Given a polynomial $P(x)=\sum_{n=0}^{d}a_nx^n\in\mathbb{R}[x]$ with all roots on the unit circle.

Question: Is it true that all the roots of $Q(x)=\sum_{n=0}^{d}a_n{{x+d-n}\choose{d}}$ lie on a straight line? If it is not true,is it possible to give a counterexample?

  • $\begingroup$ Very interesting. It appears they always lie on the line $x=-1/2$. Here's a plot. They do not seem to be bounded vertically. $\endgroup$ – Antonio Vargas May 1 '12 at 15:57
  • 1
    $\begingroup$ What makes you think the roots lie on a straight line? $\endgroup$ – Did May 1 '12 at 18:47
  • 2
    $\begingroup$ How did this question originate? $\endgroup$ – Olivier Bégassat May 1 '12 at 21:38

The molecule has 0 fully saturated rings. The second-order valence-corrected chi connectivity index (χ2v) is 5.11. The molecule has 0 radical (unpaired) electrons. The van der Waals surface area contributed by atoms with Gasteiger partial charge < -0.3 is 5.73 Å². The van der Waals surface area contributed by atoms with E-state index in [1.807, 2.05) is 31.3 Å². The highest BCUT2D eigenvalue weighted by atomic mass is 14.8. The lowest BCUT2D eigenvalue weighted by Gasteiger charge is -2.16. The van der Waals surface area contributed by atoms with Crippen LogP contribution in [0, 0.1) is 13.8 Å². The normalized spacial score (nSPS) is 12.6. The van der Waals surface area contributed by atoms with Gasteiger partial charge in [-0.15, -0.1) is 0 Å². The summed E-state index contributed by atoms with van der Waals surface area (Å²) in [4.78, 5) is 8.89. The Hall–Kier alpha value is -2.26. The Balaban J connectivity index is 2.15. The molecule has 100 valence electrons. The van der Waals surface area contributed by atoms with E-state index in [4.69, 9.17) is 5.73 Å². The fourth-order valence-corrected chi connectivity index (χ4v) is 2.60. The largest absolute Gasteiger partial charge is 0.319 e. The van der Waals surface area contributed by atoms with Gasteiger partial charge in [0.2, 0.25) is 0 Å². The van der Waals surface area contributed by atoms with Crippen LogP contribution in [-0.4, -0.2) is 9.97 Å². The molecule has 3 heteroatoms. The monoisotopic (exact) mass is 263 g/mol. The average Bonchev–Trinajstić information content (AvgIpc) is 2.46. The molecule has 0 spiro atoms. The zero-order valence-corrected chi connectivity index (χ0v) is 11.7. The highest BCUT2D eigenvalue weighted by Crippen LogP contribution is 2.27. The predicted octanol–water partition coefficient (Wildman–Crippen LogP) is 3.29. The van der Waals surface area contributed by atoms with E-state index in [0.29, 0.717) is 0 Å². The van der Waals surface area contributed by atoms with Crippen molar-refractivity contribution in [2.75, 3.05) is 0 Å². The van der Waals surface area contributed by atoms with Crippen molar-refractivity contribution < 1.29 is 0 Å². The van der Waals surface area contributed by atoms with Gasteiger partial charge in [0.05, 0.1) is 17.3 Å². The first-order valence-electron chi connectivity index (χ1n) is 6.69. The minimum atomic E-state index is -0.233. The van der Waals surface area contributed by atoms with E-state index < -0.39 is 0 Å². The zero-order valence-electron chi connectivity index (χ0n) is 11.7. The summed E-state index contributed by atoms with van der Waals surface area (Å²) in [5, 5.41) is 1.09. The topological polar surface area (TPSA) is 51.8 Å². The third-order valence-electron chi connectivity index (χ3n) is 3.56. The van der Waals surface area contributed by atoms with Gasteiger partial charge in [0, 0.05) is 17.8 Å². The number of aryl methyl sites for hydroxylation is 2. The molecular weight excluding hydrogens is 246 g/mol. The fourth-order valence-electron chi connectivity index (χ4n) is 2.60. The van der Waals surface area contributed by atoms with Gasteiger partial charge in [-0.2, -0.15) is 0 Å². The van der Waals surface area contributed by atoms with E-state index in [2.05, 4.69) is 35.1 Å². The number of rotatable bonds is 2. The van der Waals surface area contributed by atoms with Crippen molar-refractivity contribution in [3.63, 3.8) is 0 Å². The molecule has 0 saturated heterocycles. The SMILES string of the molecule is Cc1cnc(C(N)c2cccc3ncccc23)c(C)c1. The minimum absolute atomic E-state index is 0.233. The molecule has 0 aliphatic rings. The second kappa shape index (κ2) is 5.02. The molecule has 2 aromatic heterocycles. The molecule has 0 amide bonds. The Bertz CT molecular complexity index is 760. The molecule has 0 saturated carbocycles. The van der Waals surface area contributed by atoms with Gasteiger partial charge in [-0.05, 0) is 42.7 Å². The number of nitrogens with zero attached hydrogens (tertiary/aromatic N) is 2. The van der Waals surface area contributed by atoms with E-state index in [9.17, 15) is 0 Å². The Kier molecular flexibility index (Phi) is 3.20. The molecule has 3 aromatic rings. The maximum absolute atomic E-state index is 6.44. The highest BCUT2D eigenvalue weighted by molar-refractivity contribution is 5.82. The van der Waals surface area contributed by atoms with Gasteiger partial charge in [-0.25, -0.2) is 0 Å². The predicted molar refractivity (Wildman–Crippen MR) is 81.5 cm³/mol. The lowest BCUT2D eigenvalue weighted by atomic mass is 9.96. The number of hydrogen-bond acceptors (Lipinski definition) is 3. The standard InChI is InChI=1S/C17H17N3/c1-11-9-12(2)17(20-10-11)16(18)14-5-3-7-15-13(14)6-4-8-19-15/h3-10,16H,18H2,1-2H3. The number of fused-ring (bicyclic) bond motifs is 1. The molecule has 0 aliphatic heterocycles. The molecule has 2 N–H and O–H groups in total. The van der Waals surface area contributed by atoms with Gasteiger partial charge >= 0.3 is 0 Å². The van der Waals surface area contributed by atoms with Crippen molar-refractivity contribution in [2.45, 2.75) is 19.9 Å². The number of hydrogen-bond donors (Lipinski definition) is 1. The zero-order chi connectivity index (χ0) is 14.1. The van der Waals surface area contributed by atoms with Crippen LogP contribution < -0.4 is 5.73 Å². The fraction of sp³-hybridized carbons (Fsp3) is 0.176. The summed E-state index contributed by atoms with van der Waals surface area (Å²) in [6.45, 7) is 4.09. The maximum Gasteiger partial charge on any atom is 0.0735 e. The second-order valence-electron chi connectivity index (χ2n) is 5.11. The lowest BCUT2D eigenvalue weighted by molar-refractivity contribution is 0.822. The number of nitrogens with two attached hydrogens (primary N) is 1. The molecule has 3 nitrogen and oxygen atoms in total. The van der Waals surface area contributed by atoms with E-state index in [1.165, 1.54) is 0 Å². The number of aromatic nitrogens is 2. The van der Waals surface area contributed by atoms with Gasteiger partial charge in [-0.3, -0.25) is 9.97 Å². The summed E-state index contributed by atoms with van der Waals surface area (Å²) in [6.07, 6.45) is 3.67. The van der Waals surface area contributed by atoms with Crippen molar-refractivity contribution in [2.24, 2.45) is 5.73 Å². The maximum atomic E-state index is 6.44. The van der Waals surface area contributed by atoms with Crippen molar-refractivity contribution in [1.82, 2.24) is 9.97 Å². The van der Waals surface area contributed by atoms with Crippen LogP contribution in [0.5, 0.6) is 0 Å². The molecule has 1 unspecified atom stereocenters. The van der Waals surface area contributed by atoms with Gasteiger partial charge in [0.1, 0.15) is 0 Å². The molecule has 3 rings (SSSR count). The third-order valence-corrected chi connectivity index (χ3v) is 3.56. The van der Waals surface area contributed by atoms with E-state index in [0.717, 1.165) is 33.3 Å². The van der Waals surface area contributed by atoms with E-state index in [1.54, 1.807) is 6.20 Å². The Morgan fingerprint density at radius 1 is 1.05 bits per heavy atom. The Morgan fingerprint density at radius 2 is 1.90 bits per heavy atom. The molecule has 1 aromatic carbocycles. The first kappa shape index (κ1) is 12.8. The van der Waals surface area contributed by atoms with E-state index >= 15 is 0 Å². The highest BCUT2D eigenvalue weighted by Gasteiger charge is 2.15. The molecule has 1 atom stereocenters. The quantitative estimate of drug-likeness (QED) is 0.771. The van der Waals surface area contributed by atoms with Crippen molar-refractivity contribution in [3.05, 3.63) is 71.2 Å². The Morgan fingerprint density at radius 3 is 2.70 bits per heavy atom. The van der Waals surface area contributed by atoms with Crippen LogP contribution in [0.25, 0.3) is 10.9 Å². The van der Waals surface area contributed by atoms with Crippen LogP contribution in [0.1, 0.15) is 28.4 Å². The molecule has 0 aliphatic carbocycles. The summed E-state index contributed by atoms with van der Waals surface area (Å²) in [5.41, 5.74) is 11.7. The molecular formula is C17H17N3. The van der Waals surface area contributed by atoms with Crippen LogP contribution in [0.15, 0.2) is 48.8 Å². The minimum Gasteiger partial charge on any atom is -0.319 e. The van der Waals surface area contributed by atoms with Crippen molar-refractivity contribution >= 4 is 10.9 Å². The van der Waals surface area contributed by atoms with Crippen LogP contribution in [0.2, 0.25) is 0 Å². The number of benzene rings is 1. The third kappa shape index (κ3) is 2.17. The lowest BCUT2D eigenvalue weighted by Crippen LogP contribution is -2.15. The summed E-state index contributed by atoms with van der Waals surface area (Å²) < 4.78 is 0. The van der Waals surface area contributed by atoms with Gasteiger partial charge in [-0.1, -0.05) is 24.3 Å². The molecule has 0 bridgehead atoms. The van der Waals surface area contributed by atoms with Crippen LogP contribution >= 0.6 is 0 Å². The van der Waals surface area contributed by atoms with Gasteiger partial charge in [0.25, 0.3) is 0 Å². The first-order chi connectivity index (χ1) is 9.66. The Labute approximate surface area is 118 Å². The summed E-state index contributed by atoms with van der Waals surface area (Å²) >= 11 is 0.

• 2
    $\begingroup$ @Didier @ Olivier Bégassat: In fact,the original question is: Given a polynomial $P(x)$ that all the roots lie on the unit circle. Consider $P(x)/(1-x)^{d+1}=\sum_{n=0}^{\infty}c_nx^n$(d is the degree of $P(x)$). It is quite easy to find an interpolating polynomial $Q(x)$ that $c_n=Q(n)$. Then it is natural to ask about the location of the zeros. I find this question on a math forum, and this question was entitled with "Easy Riemann Hypothesis". This question seems very interesting, but I don't know how to work it out. (It seems that $P(x)\in\mathbb{C}[x]$ is OK) $\endgroup$ – zy_ May 2 '12 at 1:41

With the help of Polya and Szego's book "Problems and Theorems in Analysis(II,Chapter 3,Problem 196.1)",I found this paper:


It is just what I want.


Your Answer

By clicking “Post Your Answer”, you agree to our terms of service, privacy policy and cookie policy

Not the answer you're looking for? Browse other questions tagged or ask your own question.